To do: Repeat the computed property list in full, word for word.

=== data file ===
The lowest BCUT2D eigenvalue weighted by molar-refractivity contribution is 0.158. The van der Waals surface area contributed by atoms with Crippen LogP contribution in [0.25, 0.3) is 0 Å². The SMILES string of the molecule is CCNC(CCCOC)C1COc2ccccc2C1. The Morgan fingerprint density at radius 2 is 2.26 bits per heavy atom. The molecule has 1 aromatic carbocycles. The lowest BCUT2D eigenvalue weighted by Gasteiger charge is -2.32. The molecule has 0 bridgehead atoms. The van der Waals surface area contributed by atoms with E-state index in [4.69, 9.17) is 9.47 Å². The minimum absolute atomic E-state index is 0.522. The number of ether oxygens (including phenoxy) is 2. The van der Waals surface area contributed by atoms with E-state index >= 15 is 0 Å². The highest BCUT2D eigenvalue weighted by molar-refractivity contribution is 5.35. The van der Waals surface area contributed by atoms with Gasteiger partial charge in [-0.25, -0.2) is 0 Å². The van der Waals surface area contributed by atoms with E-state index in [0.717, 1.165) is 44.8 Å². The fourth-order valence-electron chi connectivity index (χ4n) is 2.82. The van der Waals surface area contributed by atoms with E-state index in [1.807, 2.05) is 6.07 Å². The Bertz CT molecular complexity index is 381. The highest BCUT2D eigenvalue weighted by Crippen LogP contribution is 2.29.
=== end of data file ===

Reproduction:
The lowest BCUT2D eigenvalue weighted by molar-refractivity contribution is 0.158. The van der Waals surface area contributed by atoms with Crippen LogP contribution in [0.25, 0.3) is 0 Å². The SMILES string of the molecule is CCNC(CCCOC)C1COc2ccccc2C1. The Morgan fingerprint density at radius 2 is 2.26 bits per heavy atom. The molecule has 1 aromatic carbocycles. The lowest BCUT2D eigenvalue weighted by Gasteiger charge is -2.32. The molecule has 0 bridgehead atoms. The van der Waals surface area contributed by atoms with E-state index in [4.69, 9.17) is 9.47 Å². The minimum absolute atomic E-state index is 0.522. The number of ether oxygens (including phenoxy) is 2. The van der Waals surface area contributed by atoms with E-state index >= 15 is 0 Å². The highest BCUT2D eigenvalue weighted by molar-refractivity contribution is 5.35. The van der Waals surface area contributed by atoms with Gasteiger partial charge in [-0.25, -0.2) is 0 Å². The van der Waals surface area contributed by atoms with E-state index in [0.717, 1.165) is 44.8 Å². The fourth-order valence-electron chi connectivity index (χ4n) is 2.82. The van der Waals surface area contributed by atoms with E-state index in [1.807, 2.05) is 6.07 Å². The Bertz CT molecular complexity index is 381. The highest BCUT2D eigenvalue weighted by Crippen LogP contribution is 2.29.